MLBPA grants Upper Deck a baseball card license

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By Chris Olds | Beckett Baseball Editor

Upper Deck is back in the baseball card business with a license from the MLB Players Association.

The company announced its plans to return to the field on Monday with 2013 Fleer Retro baseball — a high-end product with a selection of remade memorable inserts from its Fleer portfolio.

This puts the company, which lost its MLB Properties license in 2010, back into the baseball fold more firmly with three products set to arrive in the coming months.

It’s unclear when Upper Deck and the MLBPA may have severed ties, but in 2010 the PA publicly advised its players to stop signing for the company, which had not made due payments. Last year, while MLB Properties was seeking unmade settlement payments stemming from its trademark infringement lawsuit, the MLBPA approved a licensing agreement for  2012 SP Signature Edition.

Now, with all of its books apparently in order, the MLBPA is allowing Upper Deck to proceed making union-approved cardboard. That allows it to use current players (non-prospects) in bulk in its products, but not with MLB-owned logos and names on the cards. (Panini America was granted the same license in September 2011.)

“We’re thrilled,” said Upper Deck’s Chris Carlin of the news. “We have been trying to delicately figure out how we wanted to re-introduce ourselves into the baseball market. Working with the MLBPA is a great way to do that.”

According to the company, Retro will include nods to past favorites such as  Metal Championship, Ultra Stars, Flair Hot Gloves and E-X A Cut Above for starters. It will be the first product to arrive this year. Two of the new releases will be MLBPA-approved, while the third will showcase only retired players, which doesn’t need union licensing. That will be Sweet Spot Classic.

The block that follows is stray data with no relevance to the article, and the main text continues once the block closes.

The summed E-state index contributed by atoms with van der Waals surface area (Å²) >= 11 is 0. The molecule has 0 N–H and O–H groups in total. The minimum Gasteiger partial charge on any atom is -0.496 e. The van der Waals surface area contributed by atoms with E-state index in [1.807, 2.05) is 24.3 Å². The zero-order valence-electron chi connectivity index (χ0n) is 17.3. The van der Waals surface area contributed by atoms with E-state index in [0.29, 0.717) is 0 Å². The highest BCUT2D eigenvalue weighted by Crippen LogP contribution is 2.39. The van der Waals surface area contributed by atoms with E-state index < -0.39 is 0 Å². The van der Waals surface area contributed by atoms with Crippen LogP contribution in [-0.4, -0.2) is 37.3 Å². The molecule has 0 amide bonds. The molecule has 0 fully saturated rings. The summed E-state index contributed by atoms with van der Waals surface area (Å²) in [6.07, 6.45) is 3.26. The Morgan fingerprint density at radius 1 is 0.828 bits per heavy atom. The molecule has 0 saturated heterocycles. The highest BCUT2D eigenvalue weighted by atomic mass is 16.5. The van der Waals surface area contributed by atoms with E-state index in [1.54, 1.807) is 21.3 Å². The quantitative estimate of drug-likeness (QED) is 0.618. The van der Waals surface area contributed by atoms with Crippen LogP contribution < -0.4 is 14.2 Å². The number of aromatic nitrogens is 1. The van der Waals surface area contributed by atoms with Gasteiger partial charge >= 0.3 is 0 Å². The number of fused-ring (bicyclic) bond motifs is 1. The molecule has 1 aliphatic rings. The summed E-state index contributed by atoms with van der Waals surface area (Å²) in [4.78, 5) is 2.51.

Carlin also mentioned that Upper Deck has one licensing advantage over all of its competitors.

“We’re positioned in a way like no one else with collegiate license and product as well,” he said. “We’re looking to leverage the power of the collegiate license and incorporate that into some of our baseball releases.”

Like Panini, Upper Deck’s licensing limitations with MLB will force some different approaches with photography and design. Carlin addressed that.

“[We’re] doing a lot of photo shoots with the actual players that are playing today,” he said. “Trying to get some unique imagery. Images are going to be important to what fans see. We want to make sure we are doing something that is meaningful for fans.”

Carlin said the company is intending to fill the void left when it exited the MLB landscape in 2010.

“If there is one thing that is abundantly clear is that collectors really miss our brands in the baseball market,” he said. “We are not going to flood the baseball market with our products in the baseball ream. There is definitely a niche for them, there is a demand for them. We are going to do everything we can to provide the best value in the baseball market collectors can get.”

Beckett Editor Susan Lulgjuraj contributed to this report.

Chris Olds is the editor of Beckett Baseball magazine. Have a comment, question or idea? Send an email to him at Follow him on Twitter by clicking here.

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  1. Micah 18 March, 2013 at 17:55

    Agree with Paul, although if any company has a chance i could see a very nice college based prospect set from UD Similar to how they do with football.